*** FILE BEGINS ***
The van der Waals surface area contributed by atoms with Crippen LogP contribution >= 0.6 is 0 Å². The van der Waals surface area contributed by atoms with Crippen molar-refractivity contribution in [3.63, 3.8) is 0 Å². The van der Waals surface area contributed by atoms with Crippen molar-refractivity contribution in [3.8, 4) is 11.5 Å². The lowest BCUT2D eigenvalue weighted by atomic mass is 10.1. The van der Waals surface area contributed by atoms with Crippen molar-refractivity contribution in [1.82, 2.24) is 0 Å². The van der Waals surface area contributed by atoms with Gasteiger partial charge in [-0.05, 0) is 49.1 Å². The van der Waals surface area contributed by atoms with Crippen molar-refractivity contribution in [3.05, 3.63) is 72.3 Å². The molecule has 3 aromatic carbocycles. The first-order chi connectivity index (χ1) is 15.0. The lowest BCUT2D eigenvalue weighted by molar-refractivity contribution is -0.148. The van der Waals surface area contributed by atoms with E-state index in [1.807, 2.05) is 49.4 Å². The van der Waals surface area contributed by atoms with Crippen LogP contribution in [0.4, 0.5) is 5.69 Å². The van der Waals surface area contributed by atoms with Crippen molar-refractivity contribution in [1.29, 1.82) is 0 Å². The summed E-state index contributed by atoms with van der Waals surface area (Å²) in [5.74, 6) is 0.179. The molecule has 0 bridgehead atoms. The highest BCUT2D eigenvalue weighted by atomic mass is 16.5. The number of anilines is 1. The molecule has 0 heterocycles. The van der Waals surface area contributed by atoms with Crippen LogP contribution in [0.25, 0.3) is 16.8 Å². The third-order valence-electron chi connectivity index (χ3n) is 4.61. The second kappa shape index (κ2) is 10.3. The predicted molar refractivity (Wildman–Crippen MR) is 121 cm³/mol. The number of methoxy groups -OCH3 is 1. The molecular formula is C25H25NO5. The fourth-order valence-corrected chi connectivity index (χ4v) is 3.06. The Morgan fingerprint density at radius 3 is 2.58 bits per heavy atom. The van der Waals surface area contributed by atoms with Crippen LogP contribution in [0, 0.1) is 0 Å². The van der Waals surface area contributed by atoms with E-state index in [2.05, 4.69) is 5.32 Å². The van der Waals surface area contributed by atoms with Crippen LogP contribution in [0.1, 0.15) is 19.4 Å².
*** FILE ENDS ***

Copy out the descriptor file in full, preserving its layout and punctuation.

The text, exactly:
The van der Waals surface area contributed by atoms with Crippen LogP contribution >= 0.6 is 0 Å². The van der Waals surface area contributed by atoms with Crippen molar-refractivity contribution in [3.63, 3.8) is 0 Å². The van der Waals surface area contributed by atoms with Crippen molar-refractivity contribution in [3.8, 4) is 11.5 Å². The lowest BCUT2D eigenvalue weighted by atomic mass is 10.1. The van der Waals surface area contributed by atoms with Crippen molar-refractivity contribution in [1.82, 2.24) is 0 Å². The van der Waals surface area contributed by atoms with Gasteiger partial charge in [-0.05, 0) is 49.1 Å². The van der Waals surface area contributed by atoms with Crippen molar-refractivity contribution in [3.05, 3.63) is 72.3 Å². The molecule has 3 aromatic carbocycles. The first-order chi connectivity index (χ1) is 15.0. The lowest BCUT2D eigenvalue weighted by molar-refractivity contribution is -0.148. The van der Waals surface area contributed by atoms with E-state index in [1.807, 2.05) is 49.4 Å². The van der Waals surface area contributed by atoms with Crippen LogP contribution in [0.4, 0.5) is 5.69 Å². The van der Waals surface area contributed by atoms with Crippen molar-refractivity contribution in [1.29, 1.82) is 0 Å². The summed E-state index contributed by atoms with van der Waals surface area (Å²) in [5.74, 6) is 0.179. The molecule has 0 bridgehead atoms. The highest BCUT2D eigenvalue weighted by atomic mass is 16.5. The number of anilines is 1. The molecule has 0 heterocycles. The van der Waals surface area contributed by atoms with Crippen LogP contribution in [0.25, 0.3) is 16.8 Å². The third-order valence-electron chi connectivity index (χ3n) is 4.61. The second kappa shape index (κ2) is 10.3. The predicted molar refractivity (Wildman–Crippen MR) is 121 cm³/mol. The number of methoxy groups -OCH3 is 1. The molecular formula is C25H25NO5. The fourth-order valence-corrected chi connectivity index (χ4v) is 3.06. The Morgan fingerprint density at radius 3 is 2.58 bits per heavy atom. The van der Waals surface area contributed by atoms with Crippen LogP contribution in [0, 0.1) is 0 Å². The van der Waals surface area contributed by atoms with E-state index in [2.05, 4.69) is 5.32 Å². The van der Waals surface area contributed by atoms with Crippen LogP contribution in [0.1, 0.15) is 19.4 Å².